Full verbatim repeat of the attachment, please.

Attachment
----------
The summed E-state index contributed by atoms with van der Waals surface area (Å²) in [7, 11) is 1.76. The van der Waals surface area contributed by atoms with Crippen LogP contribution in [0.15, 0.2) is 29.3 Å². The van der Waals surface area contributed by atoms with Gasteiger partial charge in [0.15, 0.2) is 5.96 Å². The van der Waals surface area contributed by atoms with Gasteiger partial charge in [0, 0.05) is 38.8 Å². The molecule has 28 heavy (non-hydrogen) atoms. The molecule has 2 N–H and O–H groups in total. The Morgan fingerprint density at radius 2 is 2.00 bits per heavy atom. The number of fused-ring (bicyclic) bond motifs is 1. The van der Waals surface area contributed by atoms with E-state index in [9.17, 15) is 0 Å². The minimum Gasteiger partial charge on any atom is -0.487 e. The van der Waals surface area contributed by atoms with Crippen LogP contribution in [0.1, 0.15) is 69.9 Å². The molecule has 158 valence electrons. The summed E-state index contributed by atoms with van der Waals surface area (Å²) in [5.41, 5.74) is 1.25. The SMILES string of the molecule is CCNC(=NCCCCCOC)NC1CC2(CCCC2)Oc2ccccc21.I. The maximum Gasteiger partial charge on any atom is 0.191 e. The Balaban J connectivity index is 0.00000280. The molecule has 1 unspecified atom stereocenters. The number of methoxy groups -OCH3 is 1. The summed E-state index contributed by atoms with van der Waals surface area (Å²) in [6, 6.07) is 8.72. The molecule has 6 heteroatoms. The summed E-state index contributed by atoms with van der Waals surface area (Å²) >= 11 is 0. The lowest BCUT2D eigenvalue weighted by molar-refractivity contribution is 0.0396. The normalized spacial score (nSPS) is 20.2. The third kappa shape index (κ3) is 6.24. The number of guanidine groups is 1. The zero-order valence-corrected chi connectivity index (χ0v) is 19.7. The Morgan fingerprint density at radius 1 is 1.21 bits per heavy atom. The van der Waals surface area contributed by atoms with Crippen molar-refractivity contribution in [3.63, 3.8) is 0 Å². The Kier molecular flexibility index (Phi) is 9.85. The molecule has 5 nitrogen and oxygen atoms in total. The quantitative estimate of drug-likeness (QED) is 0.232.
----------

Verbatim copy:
The summed E-state index contributed by atoms with van der Waals surface area (Å²) in [7, 11) is 1.76. The van der Waals surface area contributed by atoms with Crippen LogP contribution in [0.15, 0.2) is 29.3 Å². The van der Waals surface area contributed by atoms with Gasteiger partial charge in [0.15, 0.2) is 5.96 Å². The van der Waals surface area contributed by atoms with Gasteiger partial charge in [0, 0.05) is 38.8 Å². The molecule has 28 heavy (non-hydrogen) atoms. The molecule has 2 N–H and O–H groups in total. The Morgan fingerprint density at radius 2 is 2.00 bits per heavy atom. The number of fused-ring (bicyclic) bond motifs is 1. The van der Waals surface area contributed by atoms with E-state index in [9.17, 15) is 0 Å². The minimum Gasteiger partial charge on any atom is -0.487 e. The van der Waals surface area contributed by atoms with Crippen LogP contribution in [0.1, 0.15) is 69.9 Å². The molecule has 158 valence electrons. The summed E-state index contributed by atoms with van der Waals surface area (Å²) in [5.41, 5.74) is 1.25. The SMILES string of the molecule is CCNC(=NCCCCCOC)NC1CC2(CCCC2)Oc2ccccc21.I. The maximum Gasteiger partial charge on any atom is 0.191 e. The Balaban J connectivity index is 0.00000280. The molecule has 1 unspecified atom stereocenters. The number of methoxy groups -OCH3 is 1. The summed E-state index contributed by atoms with van der Waals surface area (Å²) in [6, 6.07) is 8.72. The molecule has 6 heteroatoms. The summed E-state index contributed by atoms with van der Waals surface area (Å²) >= 11 is 0. The lowest BCUT2D eigenvalue weighted by molar-refractivity contribution is 0.0396. The normalized spacial score (nSPS) is 20.2. The third kappa shape index (κ3) is 6.24. The number of guanidine groups is 1. The zero-order valence-corrected chi connectivity index (χ0v) is 19.7. The Morgan fingerprint density at radius 1 is 1.21 bits per heavy atom. The van der Waals surface area contributed by atoms with Crippen molar-refractivity contribution in [3.63, 3.8) is 0 Å². The Kier molecular flexibility index (Phi) is 9.85. The molecule has 5 nitrogen and oxygen atoms in total. The quantitative estimate of drug-likeness (QED) is 0.232.